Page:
Follow-up with my Surgeon

Mood: Fantastic & Excited! 😁

My follow-up appointment with my surgeon went very well on Wednesday! I have been healing well and he has cleared me to workout, start running again, lift weights, anything that I want to do, so that is excellent news! I have several sutures that are hanging on for dear life but none of them are sticking out to where they can be pulled out. It isn’t safe to dig them out as that will cause open wounds, so we are going to leave them alone for now as they should either get absorbed or come to the surface of my skin.

My husband and I had a lot of questions for my surgeon today and he stayed with us until every question was answered. Some doctors run into the exam room, poke at you and then leave as if they are on a tight schedule, but thankfully none of my doctors have ever done that to me. We had a lot of questions for him because I had made the decision to ask him if I can have one more reconstruction surgery and get breast implants. This has been a very personal decision for me, and I am hoping I will not face any judgement from anyone I know, but I truly feel that this is something I need to do for me to help me feel whole and complete again after a year of destroying my body and soul to fight aggressive, invasive breast cancer.

I am sure you are wondering why I came to this decision. About half way through my radiation treatments I started to struggle with how my chest looks….I am not happy with it….I feel like I am deformed and I don’t look or feel like I did back when I was last healthy in November of 2018. Let me first say that I have the best surgeon I could possibly ask for so this is not a reflection on him or his skills….he did what he had to do and he saved my life from a very aggressive and invasive breast cancer. I lost quite a bit of tissue during my first reconstruction surgery as I had to have a reduction to match the side where the cancer was located. Now my bras don’t fit me any more, the cups are too big, and I suspect that I lost a whole cup size, so I want to regain what I lost. I want to feel feminine again, something that I do not feel these days at all. Breast cancer with its harsh treatments and aggressive surgeries takes away a womans identity and for most patients it is devastating to watch the body you once knew turn into something foreign. I lost all of my hair, two of my toenails and my once beautiful chest is now scarred. The physical scars will mostly go away with time, but the emotional and mental scars will stay with me for awhile. So my mission now is to do everything I can to get back to looking and feeling as close to the old me as possible. I am aware that I will never be completely the same again, but I can try, unfortunately, cancer changes you for the rest of your life.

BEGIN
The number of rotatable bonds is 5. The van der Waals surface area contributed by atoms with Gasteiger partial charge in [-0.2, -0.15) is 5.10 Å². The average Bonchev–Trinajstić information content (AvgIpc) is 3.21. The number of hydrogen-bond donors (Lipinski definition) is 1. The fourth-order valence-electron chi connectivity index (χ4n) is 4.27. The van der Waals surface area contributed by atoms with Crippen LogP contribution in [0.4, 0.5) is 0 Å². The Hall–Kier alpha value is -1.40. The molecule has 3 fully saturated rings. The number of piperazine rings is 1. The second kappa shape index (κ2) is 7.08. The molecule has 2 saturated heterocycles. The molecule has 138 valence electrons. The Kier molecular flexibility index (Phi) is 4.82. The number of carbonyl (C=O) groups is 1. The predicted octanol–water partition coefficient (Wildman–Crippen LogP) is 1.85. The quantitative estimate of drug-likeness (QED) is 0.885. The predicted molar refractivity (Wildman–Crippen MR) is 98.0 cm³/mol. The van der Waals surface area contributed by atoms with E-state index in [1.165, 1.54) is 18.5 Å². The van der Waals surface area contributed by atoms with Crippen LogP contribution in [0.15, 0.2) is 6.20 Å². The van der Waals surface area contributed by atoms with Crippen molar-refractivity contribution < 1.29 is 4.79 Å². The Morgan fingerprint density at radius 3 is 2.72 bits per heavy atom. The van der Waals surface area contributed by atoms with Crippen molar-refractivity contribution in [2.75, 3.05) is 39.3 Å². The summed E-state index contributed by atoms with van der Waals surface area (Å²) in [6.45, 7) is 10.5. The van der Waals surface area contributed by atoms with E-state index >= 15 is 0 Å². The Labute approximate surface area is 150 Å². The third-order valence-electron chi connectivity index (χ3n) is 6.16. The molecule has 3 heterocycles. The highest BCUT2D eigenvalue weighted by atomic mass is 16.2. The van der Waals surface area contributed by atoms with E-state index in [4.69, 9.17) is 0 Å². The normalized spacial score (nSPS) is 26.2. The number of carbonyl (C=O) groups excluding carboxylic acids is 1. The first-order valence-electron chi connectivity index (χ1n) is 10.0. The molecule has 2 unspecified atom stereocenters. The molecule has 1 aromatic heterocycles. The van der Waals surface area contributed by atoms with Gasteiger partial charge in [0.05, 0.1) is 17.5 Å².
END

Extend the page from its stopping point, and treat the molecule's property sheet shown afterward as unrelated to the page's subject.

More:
So, back to the visit with my surgeon…..he said that I am a good candidate for implant surgery, but there is one condition, I have to wait for at least 6 to 12 months before I can have the surgery. Why do I have to wait? I have to wait because of the 25 radiation treatments I had. My tissue needs time to heal from the radiation so that it will be safe for me to have the surgery. We talked about the difference between saline and silicone implants and he feels that silicone is the safest option. He explained that saline implants can fail and that when they do the saline goes into my body which is not good. Saline implants are also not as advanced as silicone as they have not been improved for several years, and they will also only last about 10 years. Silicone implants are safe now and if they fail, which is a much smaller percentage than saline, they stay in place instead of spreading through my body. Yes, if the implant fails it will have to be replaced but that will most likely not happen and they have a much longer lifespan, possibly for the rest of my life.

6 months from now, in August, I will have a mammogram to check to see if my breast cancer has returned or not. Two days after my mammogram I will go back to see my surgeon to get the results and to discuss my surgery and get it scheduled. I will not be able to have my surgery until September as hubby and I are going to Saint Lucia at the end of August – early September. I really don’t mind waiting until September for the surgery as that will put me at about 8 months away from when I finished radiation, and the more time that passes from that date at the end of January, the better it is for me. Do I wish I could get it over with and have the surgery tomorrow? Of course I do, but I understand why that isn’t possible thanks to my surgeon taking the time to talk with us and answer all of our questions. My surgeon has been with me from the beginning of this journey and I know that he truly cares as it shows from the moment he walks into the exam room or the OR, and that is priceless to me during the most difficult journey of my life.